The quaint brick cottage on Evergreen Lane sits in the morning sun overlooking a vibrant garden of hollyhocks and foxglove.
Larry Baker kneels along the path, pulling weeds, depositing them into a bucket, careful not to get his overalls dirty.
"I've let this go too long," he mutters.
He stands and rubs his sore back for a moment, then collects his tools and cut flowers, carrying them up the porch stairs to the front door.
Inside the cottage, floral patterns adorn the walls in faded yellow and orange, a gallery of photos hang here and there with dusty Christmas cards lined across the fireplace mantle.
Larry sets his tools down on the bench just inside the front door.
He shuffles into the kitchen and rummages through the cupboards, pulling out glasses and mismatched plastic bowls.
"Ah, there it is. Oh, Clara loved this one," He says, finding a delicate vase embellished with indigo flowers.
Knock, knock. The front door rattles.
"I'm coming, I'm coming," he says, carefully setting the vase on the counter.
At the door a man in his late 40s stands holding a box wrapped in ribbon, his tailored suit and pristine shoes look out of place on Evergreen Lane.
“What's the occasion?” Larry says as he walks back into the living room.
John Baker follows his father into the cottage, closing the door behind him.
"God, it's dark in here, why don’t you open up some curtains?” John remarks.
"What do you want?" Larry says sitting down on the couch
John sits uncomfortably on an old recliner
‘We tried to call you last week. I thought mom had a cell phone?”
"She did, it's in her nightstand. You know I don't trust those things, the radio waves will fry your brain." Larry says.
"Dad, she didn't die from using a cell phone." John stops, knowing it will fall on deaf ears.
"Anyway" he continues, "Alicia, and I worry about you being here alone.”
"I'm fine, been here for 40 years in this house, took care of you kids here, took care of your mom."--Larry pauses looking at his son "Why are you really here, you never just show up."
John sets the box down on the coffee table in front of Larry.
"We got something for you, the kids wrapped it."
Larry lifts the top off. Inside the box is a small object, a shiny ball the size of a tangerine, it has 4 small holes on one side and a line splitting the hemispheres.
“Looks like a doorknob,” Larry says.
“It's called a Home Organizational and Automation Assistant, but everyone just calls them ‘Homies’.” John says, "Alicia and I have one, we love it."
“I don’t need it.” Larry responds, his voice notably irritated, “I got everything organized right where I want it.”
"Mom kept track of everything, you and I both know it," John says.
"It won't move any of your things.” John continues, “This device will simply scan and catalog so you can ask for an item and it will show you where it is. It will also allow us to check on you from time to time, so we know you are ok.”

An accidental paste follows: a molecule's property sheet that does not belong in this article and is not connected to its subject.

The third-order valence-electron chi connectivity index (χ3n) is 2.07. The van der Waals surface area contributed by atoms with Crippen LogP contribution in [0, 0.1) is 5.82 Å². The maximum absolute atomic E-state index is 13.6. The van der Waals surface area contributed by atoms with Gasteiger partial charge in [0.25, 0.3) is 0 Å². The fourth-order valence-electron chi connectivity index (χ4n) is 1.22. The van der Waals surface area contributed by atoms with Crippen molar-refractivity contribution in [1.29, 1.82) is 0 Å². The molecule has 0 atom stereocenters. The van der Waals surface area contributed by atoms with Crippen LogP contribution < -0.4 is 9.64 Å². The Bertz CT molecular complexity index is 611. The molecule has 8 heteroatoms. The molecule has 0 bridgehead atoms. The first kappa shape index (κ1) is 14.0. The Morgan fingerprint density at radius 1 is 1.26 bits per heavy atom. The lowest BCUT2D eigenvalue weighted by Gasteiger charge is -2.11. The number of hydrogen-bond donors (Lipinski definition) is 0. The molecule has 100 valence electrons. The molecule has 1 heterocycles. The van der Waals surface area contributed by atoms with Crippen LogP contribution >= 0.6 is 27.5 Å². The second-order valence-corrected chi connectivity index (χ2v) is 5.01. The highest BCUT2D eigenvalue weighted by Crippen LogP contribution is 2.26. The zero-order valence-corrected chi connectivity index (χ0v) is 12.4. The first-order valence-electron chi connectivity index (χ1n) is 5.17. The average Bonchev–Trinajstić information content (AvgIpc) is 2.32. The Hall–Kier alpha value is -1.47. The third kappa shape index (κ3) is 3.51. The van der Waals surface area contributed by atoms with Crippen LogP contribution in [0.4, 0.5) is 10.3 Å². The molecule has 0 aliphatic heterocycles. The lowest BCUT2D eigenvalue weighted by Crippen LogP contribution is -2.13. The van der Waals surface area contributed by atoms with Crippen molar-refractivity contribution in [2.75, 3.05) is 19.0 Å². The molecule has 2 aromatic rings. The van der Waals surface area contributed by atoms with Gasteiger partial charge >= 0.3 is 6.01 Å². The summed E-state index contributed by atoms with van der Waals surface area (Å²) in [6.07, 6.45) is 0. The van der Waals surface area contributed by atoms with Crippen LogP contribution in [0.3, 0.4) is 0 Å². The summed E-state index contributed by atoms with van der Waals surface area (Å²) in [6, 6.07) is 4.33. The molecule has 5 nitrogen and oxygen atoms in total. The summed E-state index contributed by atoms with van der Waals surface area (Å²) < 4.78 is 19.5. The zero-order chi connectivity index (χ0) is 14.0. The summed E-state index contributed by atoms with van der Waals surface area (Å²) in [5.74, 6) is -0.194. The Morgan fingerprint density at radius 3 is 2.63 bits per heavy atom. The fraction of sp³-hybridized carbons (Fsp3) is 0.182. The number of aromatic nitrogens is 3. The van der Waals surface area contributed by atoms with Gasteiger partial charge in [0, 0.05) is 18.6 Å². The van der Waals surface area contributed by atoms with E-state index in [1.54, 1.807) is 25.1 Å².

"I won't have some computer sneaking around my house, doing God knows what." Larry retorts sitting back, crossing his arms.
"The fire department called us." John says with a tense tone, "They said you nearly burned down your shed last week. If your neighbors hadn't called ..."
He pauses, "Look, If you don't at least try this, we will have to talk about safer living arrangements."
Larry stares at the floor saying nothing, knowing if he fights this he could lose his home, the only connection he has to the good years, to his wife.
"leave it here then," he says.
"Good, just so you know, this model doesn't speak" John continues "I figured all your conversations are one-sided anyway."
John picks up the ball, it lights up and beeps one time.
"One beep means yes, two beeps means no" John says holding out the ball to Larry.
"Take it, dad," John says.
Larry takes the object, looking it over he flips it around a few times.
"Just say 'Hey Homey your name is' and give it a name you'll remember" John explains.
Larry takes a moment then reluctantly says,
"Hey Homey" the ball lights up "your name is Knob," Larry says.
The ball beeps once.
"Does this thing have radio waves?" Larry asks.
"No Dad, this uses the brand new SUBSTREAM network, its groundbreaking tech, my firm handles all the negotiations."
"So no radio waves?" Larry asks.
"No radio waves, no cell networks, nothing like that, you are safe," John replies "Ok, I'm running late, it was good to see you," John says as he makes his way towards the door.
"Tell the kids I love them," Larry says
"We'll come by soon," John replies as he closes the door.
Larry sits staring at a shiny ball he named Knob.
After a few minutes he gets up to carry on his daily routine, a walk to the end of the garden path, check the mailbox, then a stroll to the corner to watch the new streetlight being installed, then back again to find the shiny ball still sitting on the coffee table.
Back out to the garden to pull a few more weeds, a walk into the backyard to survey the burned shed, and back to the house to find the shiny ball still unmoved.
This goes on throughout the day, Larry is in and out, nevertheless, the shiny ball doesn't show any signs of life.
"Guess it's broken, that's just as well, it can sit there," Larry mutters as he thumbs through his mail.